The framework is further strengthened especially in its longitudinal direction by a strip 4 of spring steel which is embedded in the rigid insole part 2.

The reinforcing ridge 2 is preferably designed so that its lower surface terminates in alignment with the lasting margin of the upper 5 which in the finished shoe covers the outer side of the framework. In this event there is no need to fill out the area which is enclosed by the lasting margin.

In order to prevent the rigid construction of the insole part 2 of the framework from interfering with the natural rolling motion of the foot in walking, it extends into a further insole part of a flexible material which may consist, for example, of a layer of compressed leather fibers. In the particular embodiment of the shoe as illustrated in the drawings, this insole part is formed by an extension 6' of a solid covering 6 which is provided on the upper side of the rigid insole part 2 and preferably consists of a moisture-absorbent material, for example, a layer of compressed leather fibers.

In the inner side of the finished shoe as shown in FIG- URE 3, the counter 1 is covered by a lining 7.

Although my invention has been illustrated and described with reference to the preferred embodiment thereof, I wish to have it understood that it is in no way limited to the details of such embodiment but is capable of numerous modifications within the scope of the appended claims.

Patented July 30, 1968 Having thus fully disclosed my invention, What I claim is:

1. In a shoe construction, in combination, a shape-retaining supporting structure molded of an elastic plastic material and comprising a substantially rigid rear insole portion extending from the heel area substantially to the ball area of the shoe, a counter having elastic side walls which is integral with said rear insole portion and drawn forwardly substantially to the shank area of the shoe and at least one reinforcing ridge on the lower side of said rigid insole portion for stabilizing said supporting structure in its longitudinal direction; a heel secured to said rigid insole portion; and upper material covering the outer side of said supporting structure.

2. A shoe construction as defined in claim 1, further comprising a strip of spring steel embedded in said rigid insole portion.

3. A shoe construction as defined in claim 1, in which the lower surface of said reinforcing ridge terminates flush with the lasting margin of said upper material.

4. A shoe construction as defined in claim 1, in which said counter has a greater solidity at the inner side of said shank area than at the other parts thereof.

5. A shoe construction as defined in claim 1, further comprising a front insole portion consisting of a flexible material secured to the front end of said rigid insole portion.

6. A shoe construction as defined in claim 1, further comprising a layer of moisture-absorbing material covering the upper side of said rigid insole portion.

7. A shoe construction as defined in claim 6, in which said layer is substantially shape-retaining and also extends forwardly beyond said rigid insole portion so as to form the front portion of the insole.

8. A shoe construction as defined in claim 1, in which said heel is provided with a recess of an angular shape in its upper side, said rigid insole portion having a projection integral with its lower side and having a shape substantally corresponding to the shape of said recess and projecting into and secured to the walls of said recess.

9. A shoe comprising, in combination:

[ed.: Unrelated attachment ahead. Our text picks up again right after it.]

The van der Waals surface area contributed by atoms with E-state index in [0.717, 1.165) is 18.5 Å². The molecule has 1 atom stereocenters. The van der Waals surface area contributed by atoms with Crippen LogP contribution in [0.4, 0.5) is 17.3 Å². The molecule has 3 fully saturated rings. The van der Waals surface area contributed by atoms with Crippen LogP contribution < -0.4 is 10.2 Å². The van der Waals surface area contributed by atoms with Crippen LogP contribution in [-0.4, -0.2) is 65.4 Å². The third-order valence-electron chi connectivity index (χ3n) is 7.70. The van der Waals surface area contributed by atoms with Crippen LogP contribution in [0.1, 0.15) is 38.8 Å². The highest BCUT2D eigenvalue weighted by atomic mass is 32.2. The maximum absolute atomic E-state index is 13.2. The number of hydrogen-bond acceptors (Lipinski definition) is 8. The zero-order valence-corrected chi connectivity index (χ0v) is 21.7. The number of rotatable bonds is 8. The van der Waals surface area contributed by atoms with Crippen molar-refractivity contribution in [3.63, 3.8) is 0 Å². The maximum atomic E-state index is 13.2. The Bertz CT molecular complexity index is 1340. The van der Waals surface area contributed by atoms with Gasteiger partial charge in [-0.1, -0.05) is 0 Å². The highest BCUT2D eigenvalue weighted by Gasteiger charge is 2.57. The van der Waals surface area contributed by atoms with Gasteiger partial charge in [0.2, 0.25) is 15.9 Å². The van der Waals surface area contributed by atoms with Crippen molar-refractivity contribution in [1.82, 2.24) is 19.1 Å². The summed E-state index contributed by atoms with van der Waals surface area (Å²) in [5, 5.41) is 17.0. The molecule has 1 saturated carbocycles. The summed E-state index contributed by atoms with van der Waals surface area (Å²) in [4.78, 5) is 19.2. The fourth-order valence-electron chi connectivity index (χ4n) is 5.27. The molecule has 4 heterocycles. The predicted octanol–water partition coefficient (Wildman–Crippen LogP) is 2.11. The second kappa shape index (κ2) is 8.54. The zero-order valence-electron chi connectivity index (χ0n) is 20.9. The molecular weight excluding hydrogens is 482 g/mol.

(a) a shape-retaining supporting structure molded of a plastic material, said structure having a substantially rigid sole portion extending from the heel area substantially to the ball area of the shoe and a counter, integral with said rear sole portion, which is drawn forward approximately to the shank area of the shoe;

(b) an insole, independently formed of pressed fiber material and attached to said supporting structure, said insole extending the entire length of the shoe so that a part thereof projects from said supporting structure to the tip of the shoe and forms a flexible sole for the shoe;

(0) a heel attached to said supporting structure; and

(d) upper material covering the outer side of said supporting structure.

10. The shoe defined in claim 9 wherein said shoe is a ladies shoe.

References Eited UNITED STATES PATENTS 2,403,442 7/1946 Klaus 3668 X 3,068,872 12/1962 Brody 128595 3,091,872 6/1963 Baumann et al 3676 3,120,710 2/1964 Romen 3668 X 3,333,353 8/1967 Garcia 36-76 PATRICK D. LAWSON, Primary Examiner.

Patent Citations
Cited PatentFiling datePublication dateApplicantTitle
US2403442 *Jan 1, 1945Jul 9, 1946Calvin C KlausShoe
US3068872 *Aug 11, 1959Dec 18, 1962Elliot Brody AlecFoot supporting device
US3091872 *Jul 11, 1960Jun 4, 1963Bally S Shoe Factories LtdShank and heel seat member for footwear
US3120710 *Oct 7, 1959Feb 11, 1964Ariston Schuhfabrik Romen G MShoe construction with molded rigid rear sole part
US3333353 *Jul 10, 1964Aug 1, 1967Arnau Garcia PedroManufacture of footwear
Referenced by
Citing PatentFiling datePublication dateApplicantTitle
US4320588 *Aug 2, 1979Mar 23, 1982Giulio SottolanaInsole, in particular for ladies' shoes
US5179791 *Aug 19, 1991Jan 19, 1993Lain Cheng KTorsional spring insole and method
US5855079 *Dec 19, 1995Jan 5, 1999Nina MelingMulti-skinned boots
US6079128 *Sep 1, 1997Jun 27, 2000Bauer Nike Hockey Inc.Skate boot construction with integral plastic insert
US7401422 *Apr 28, 2000Jul 22, 2008Adidas International Marketing B.V.Plate for running shoe
US8671590 *Mar 30, 2007Mar 18, 2014Nelwood CorporationShoe stability layer apparatus and method
US20090031584 *Mar 30, 2007Feb 5, 2009Rasmussen Bret SShoe Stability Layer Apparatus And Method
Classifications
U.S. Classification36/88, 36/68, 36/154
International ClassificationA43B13/41, A43B23/00, A43B23/22, A43B13/38, A43B23/17
Cooperative ClassificationA43B23/22, A43B13/41, A43B23/17
European ClassificationA43B23/17, A43B23/22, A43B13/41